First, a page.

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“It is time for change. It is time for action. It is time to get serious about opening the doors to employment to the majority of Americans with disabilities.”

Senator Tom Harkin made this pronouncement in July 2012 as the United States Senate’s Committee on Health, Education, Labor & Pensions (HELP) announced that it was planning to take on a stubborn and persistent national problem: low employment rates for people with disabilities. Senator Harkin, who chaired the committee, observed that while the Americans with Disabilities Act (ADA) and the Individuals with Disabilities Education Act (IDEA) had opened up many doors for people with disabilities, the door to employment had mostly remained closed. As evidence, the committee pointed to over three decades of labor statistics indicating that this country had failed to move much beyond a 33 percent employment rate for people with disabilities. In a call to action, the committee promised to promote new legislative policies and modernize disability services in order to address this overlooked job crisis. Two years later, in 2014, Congress passed the Workforce Innovation and Opportunity Act (WIOA), which places a much greater emphasis on preparing and training young adults with disabilities for employment. Key provisions are highlighted below.

Pre-employment transition services

Many students with disabilities leave high school without employment and with no plans to attend college. WIOA supports students with disabilities by mandating that they be provided with job exploration counseling, work-based learning experiences, counseling about postsecondary opportunities, workplace readiness training to develop social and independent living skills, and training in self-advocacy. The services are available to any student, including students in secondary, postsecondary, homeschool, or other non-traditional education programs (e.g., juvenile education programs).

The Division of Vocational Rehabilitation (VR) and the Division of Services for the Blind (DSB) are responsible for ensuring that students with disabilities receive pre-employment transition services. To qualify for these services, a student must:

1) be in an education program

2) be between the ages of 16 and 21

3) have a disability

4) need the service(s)

Education programs should collaborate with VR and DSB to ensure that eligible students receive these services.

Students who qualify for but are not yet receiving these services should contact their local VR or DSB office. Even if they have not applied for or been determined eligible for other VR or DSB services, they can still receive pre-employment transition services. Students also have a right to appeal decisions about the receipt of these services. They may contact the Client Assistance Program (919-855-3600) for assistance and instruction on how to appeal.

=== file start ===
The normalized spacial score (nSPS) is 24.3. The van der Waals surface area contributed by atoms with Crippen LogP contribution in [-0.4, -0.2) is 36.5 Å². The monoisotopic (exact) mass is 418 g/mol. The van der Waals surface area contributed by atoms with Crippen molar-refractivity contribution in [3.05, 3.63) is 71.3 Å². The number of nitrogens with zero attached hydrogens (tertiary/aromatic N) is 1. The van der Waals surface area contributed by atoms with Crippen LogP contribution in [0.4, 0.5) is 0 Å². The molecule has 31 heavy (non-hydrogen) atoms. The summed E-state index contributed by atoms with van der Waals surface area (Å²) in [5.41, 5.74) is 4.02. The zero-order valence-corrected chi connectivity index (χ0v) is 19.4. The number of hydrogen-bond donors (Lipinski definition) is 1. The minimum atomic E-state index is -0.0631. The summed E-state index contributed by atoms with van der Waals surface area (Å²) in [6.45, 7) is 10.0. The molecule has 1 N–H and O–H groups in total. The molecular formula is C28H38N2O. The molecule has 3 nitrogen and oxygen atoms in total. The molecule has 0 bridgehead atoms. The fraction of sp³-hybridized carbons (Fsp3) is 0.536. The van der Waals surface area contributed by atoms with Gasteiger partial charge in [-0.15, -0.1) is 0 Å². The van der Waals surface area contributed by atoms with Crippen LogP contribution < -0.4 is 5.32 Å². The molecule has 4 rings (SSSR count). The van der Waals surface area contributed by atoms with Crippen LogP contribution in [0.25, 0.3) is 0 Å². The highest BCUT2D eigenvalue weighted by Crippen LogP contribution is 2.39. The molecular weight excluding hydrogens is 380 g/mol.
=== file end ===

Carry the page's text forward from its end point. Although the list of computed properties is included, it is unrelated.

Independent living centers

Independent living centers are a free community resource that provide peer counseling, independent living skills training, individual and systems advocacy, and information and referrals for individuals with significant disabilities. WIOA added the requirement that these centers help out-of-school youth with significant disabilities transition to postsecondary life. Currently, independent living services are available in half of the counties in North Carolina. You can find out if your county is served by a center online at http://ncsilc.org/centers/.

One-stop centers

One-stop centers (also called American job centers) are an underutilized, free resource for transitioning-aged youths. There are around a hundred job centers throughout the state. These centers can assist in-school and out-of-school youth with career exploration and guidance, work experiences, and job training. WIOA has ensured that the centers are physically and programmatically accessible for people with disabilities. If you find that a one-stop center is not accessible, contact Disability Rights North Carolina for assistance.

Subminimum wage employment

Labor laws permit employers holding a subminimum wage certificate to pay people with disabilities a special wage that is less than the minimum wage. WIOA makes it clear that a youth with a disability may be employed at this special wage only if he or she has received a meaningful opportunity to prepare for and obtain employment at or above the minimum wage. A “meaningful opportunity” means the youth must have been provided with appropriate transition services under the IDEA, pre-employment transition services, VR or DSB employment services, career counseling, and referrals for other employment-related supports. WIOA also provides that educational programs may not enter into an arrangement with subminimum wage employers under which students or transitioning youth with disabilities will be paid a subminimum wage.

WIOA represents a major step forward in the struggle to improve employment outcomes for persons with disabilities. It seeks to develop a new generation of better prepared, better trained youth to combat unemployment and subminimum wages. But its ultimate success will depend on how well schools and other education programs link its youth to these available and much-needed services.

Chris Hodgson

Chris joined Disability Rights NC in August 2015 as an employment law fellow.